The study set out to discover what characterizes the meaningful learning of mathematics among low-achieving students (LAS) and to highlight the challenges their characteristics pose for scaffolding, in particular for its adaptive core: contingent teaching. The setting was an extracurricular program for teaching meaningful mathematics to LAS through a combination of learning in context, interactive computerized activities, and contingent teaching. Using microgenetic analysis of lesson transcripts, videotaped computer activities and worksheets, and data from teachers’ and students’ pre- and post-program interviews, we traced the learning processes of 11 fifth grade LAS over 2 months in which they studied the subtraction of decimal numbers. Our findings reveal that nine of the LAS showed evidence of meaningful strategy construction and use. However, their learning processes were inconsistent and difficult to predict, and were characterized by progressions and regressions, as demonstrated in two case studies. Theoretical and pedagogical implications related to scaffolding are discussed.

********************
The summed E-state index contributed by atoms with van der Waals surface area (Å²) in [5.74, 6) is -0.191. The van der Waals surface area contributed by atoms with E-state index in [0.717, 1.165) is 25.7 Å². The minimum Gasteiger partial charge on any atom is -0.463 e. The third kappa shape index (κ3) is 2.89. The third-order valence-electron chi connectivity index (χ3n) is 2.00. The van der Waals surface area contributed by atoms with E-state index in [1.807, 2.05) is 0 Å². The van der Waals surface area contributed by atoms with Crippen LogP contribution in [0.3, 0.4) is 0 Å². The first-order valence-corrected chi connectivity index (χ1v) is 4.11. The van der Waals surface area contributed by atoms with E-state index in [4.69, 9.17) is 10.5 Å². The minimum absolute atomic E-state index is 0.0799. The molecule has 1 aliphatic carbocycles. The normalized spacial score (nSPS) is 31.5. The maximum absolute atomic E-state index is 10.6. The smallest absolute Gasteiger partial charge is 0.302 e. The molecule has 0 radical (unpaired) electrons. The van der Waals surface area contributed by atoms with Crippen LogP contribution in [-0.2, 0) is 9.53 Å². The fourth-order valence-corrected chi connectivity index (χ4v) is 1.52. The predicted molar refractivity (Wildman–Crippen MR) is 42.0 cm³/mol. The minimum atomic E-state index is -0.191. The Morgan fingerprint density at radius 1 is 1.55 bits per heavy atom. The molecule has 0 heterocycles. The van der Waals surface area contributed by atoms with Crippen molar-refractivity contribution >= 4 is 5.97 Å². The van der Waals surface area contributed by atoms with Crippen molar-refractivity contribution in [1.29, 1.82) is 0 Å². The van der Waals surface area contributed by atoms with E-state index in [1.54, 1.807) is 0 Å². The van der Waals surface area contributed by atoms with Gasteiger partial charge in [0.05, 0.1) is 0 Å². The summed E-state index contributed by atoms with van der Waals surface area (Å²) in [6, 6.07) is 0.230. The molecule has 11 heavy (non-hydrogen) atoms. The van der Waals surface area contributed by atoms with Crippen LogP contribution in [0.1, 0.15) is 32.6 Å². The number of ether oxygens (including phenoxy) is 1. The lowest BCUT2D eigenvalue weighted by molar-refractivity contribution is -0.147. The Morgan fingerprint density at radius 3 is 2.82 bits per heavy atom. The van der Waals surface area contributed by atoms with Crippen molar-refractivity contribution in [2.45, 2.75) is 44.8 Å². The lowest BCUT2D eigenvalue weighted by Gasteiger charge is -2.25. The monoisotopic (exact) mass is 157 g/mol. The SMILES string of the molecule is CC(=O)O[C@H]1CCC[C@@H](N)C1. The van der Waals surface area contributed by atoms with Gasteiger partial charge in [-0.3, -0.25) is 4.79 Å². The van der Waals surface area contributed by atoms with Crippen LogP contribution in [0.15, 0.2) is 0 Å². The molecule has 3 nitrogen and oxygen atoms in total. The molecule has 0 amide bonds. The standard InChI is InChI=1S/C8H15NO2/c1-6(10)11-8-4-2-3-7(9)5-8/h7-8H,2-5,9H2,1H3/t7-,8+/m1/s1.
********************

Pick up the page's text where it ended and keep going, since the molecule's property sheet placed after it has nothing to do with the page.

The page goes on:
|Original language||American English|
|Number of pages||13|
|Journal||ZDM - International Journal on Mathematics Education|
|State||Published - 1 Nov 2015|
Bibliographical notePublisher Copyright:
© 2015, FIZ Karlsruhe.
- Complex learning processes
- Contingent teaching
- Low-achieving students